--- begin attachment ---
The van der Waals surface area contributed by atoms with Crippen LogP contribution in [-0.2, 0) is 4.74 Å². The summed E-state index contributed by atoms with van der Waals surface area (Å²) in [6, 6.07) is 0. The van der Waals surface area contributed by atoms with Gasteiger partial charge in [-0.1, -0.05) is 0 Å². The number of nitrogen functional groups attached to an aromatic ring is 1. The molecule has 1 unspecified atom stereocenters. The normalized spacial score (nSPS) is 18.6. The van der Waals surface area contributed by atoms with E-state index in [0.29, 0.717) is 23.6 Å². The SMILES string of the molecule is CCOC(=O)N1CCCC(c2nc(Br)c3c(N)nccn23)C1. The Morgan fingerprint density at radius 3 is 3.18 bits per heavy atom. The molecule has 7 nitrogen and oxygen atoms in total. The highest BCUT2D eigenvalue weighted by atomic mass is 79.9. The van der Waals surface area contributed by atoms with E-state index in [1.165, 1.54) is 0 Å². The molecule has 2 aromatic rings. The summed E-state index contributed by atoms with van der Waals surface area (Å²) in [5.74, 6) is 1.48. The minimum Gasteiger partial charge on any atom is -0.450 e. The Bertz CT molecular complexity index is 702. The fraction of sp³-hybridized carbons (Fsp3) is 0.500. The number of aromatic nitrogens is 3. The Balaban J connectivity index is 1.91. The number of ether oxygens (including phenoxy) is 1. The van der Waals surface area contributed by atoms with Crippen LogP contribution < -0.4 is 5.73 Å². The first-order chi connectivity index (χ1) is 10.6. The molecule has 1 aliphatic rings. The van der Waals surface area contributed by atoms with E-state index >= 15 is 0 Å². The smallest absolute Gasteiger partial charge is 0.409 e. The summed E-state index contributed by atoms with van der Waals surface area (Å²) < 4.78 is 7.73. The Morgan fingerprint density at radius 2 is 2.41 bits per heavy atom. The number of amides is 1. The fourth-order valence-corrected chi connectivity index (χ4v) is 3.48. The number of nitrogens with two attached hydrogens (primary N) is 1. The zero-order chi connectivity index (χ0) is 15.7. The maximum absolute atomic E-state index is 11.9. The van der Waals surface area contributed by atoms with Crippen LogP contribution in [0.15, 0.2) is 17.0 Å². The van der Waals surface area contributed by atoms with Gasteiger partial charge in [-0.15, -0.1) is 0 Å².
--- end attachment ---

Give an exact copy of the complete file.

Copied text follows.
The van der Waals surface area contributed by atoms with Crippen LogP contribution in [-0.2, 0) is 4.74 Å². The summed E-state index contributed by atoms with van der Waals surface area (Å²) in [6, 6.07) is 0. The van der Waals surface area contributed by atoms with Gasteiger partial charge in [-0.1, -0.05) is 0 Å². The number of nitrogen functional groups attached to an aromatic ring is 1. The molecule has 1 unspecified atom stereocenters. The normalized spacial score (nSPS) is 18.6. The van der Waals surface area contributed by atoms with E-state index in [0.29, 0.717) is 23.6 Å². The SMILES string of the molecule is CCOC(=O)N1CCCC(c2nc(Br)c3c(N)nccn23)C1. The Morgan fingerprint density at radius 3 is 3.18 bits per heavy atom. The molecule has 7 nitrogen and oxygen atoms in total. The highest BCUT2D eigenvalue weighted by atomic mass is 79.9. The van der Waals surface area contributed by atoms with E-state index in [1.165, 1.54) is 0 Å². The molecule has 2 aromatic rings. The summed E-state index contributed by atoms with van der Waals surface area (Å²) in [5.74, 6) is 1.48. The minimum Gasteiger partial charge on any atom is -0.450 e. The Bertz CT molecular complexity index is 702. The fraction of sp³-hybridized carbons (Fsp3) is 0.500. The number of aromatic nitrogens is 3. The Balaban J connectivity index is 1.91. The number of ether oxygens (including phenoxy) is 1. The van der Waals surface area contributed by atoms with Crippen LogP contribution < -0.4 is 5.73 Å². The first-order chi connectivity index (χ1) is 10.6. The molecule has 1 aliphatic rings. The van der Waals surface area contributed by atoms with E-state index >= 15 is 0 Å². The smallest absolute Gasteiger partial charge is 0.409 e. The summed E-state index contributed by atoms with van der Waals surface area (Å²) < 4.78 is 7.73. The Morgan fingerprint density at radius 2 is 2.41 bits per heavy atom. The number of amides is 1. The fourth-order valence-corrected chi connectivity index (χ4v) is 3.48. The number of nitrogens with two attached hydrogens (primary N) is 1. The zero-order chi connectivity index (χ0) is 15.7. The maximum absolute atomic E-state index is 11.9. The van der Waals surface area contributed by atoms with Crippen LogP contribution in [0.15, 0.2) is 17.0 Å². The van der Waals surface area contributed by atoms with Gasteiger partial charge in [-0.15, -0.1) is 0 Å².